A Federal naval Officer's opinion of iron-clads.
--A naval officer, whose letter is published in the Albany (N. Y.) Argus,
furnishes an interesting account of the Confederate
raid at Charleston
, and of the operations of the Montana in the Ogeechee river
The iron-clads notwithstanding they possess many defects that are difficult to remedy, are regarded by him as quite successful, so far as their fighting qualities are concerned.
As sea going vessels, they are regarded to be so very unsafe that the writer declares that he "would rather go into ten actions than to make a passage at sea in one of them." On the question of their effectiveness in the reduction of fortifications he says: ‘"I would guarantee to hold a sand battery like that at Genesis Point--Fort McAllister
--against a dozen of them.
Two of them would demolish Fort Sumter
, or any square case-mated stone or brick fort in two hours. But sand forts are different things, particularly where the guns are isolated and far apart, and protected by high, thick, earthen, traverses.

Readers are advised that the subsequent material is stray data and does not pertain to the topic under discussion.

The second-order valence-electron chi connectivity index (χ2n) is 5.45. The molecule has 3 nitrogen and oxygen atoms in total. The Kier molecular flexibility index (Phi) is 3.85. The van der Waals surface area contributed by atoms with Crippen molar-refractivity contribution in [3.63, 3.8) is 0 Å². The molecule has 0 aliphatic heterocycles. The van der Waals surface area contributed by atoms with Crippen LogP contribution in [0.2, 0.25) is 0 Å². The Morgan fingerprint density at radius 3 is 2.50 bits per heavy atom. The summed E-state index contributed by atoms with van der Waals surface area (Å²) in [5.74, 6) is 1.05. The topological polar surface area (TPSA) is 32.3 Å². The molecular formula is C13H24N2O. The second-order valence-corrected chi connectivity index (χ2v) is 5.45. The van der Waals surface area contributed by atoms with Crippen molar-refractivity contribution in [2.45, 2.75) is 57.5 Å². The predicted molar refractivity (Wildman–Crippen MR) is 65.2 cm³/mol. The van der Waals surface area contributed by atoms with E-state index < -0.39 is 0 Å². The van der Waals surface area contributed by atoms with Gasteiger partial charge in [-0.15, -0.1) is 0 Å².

The shell bury in the sand and throw it about promiscuously; but unless you hit the gun itself no great damage is done beyond occasionally killing a gun's crew, whose place can be supplied if its defenders are in earnest."’ He does not consider the condition of affairs at Port Royal
as very promising.
The political strife in the North
is said to be producing "a dire effect upon the esprit
of our army and navy." About one-half of the men are described as "sick of the war on any basis of cause
whatever." One-fourth are bitter anti proclamation men. One eighth are stragglers and skulks, and the remaining eighth of the officers and men are Abolitionists, "and, perhaps," says this bold and sarcastic critic, the "poorest fighters
of the lot." If but even a part of this statement be true, the chances that General Hunter
will capture either Charleston
are gloomy indeed.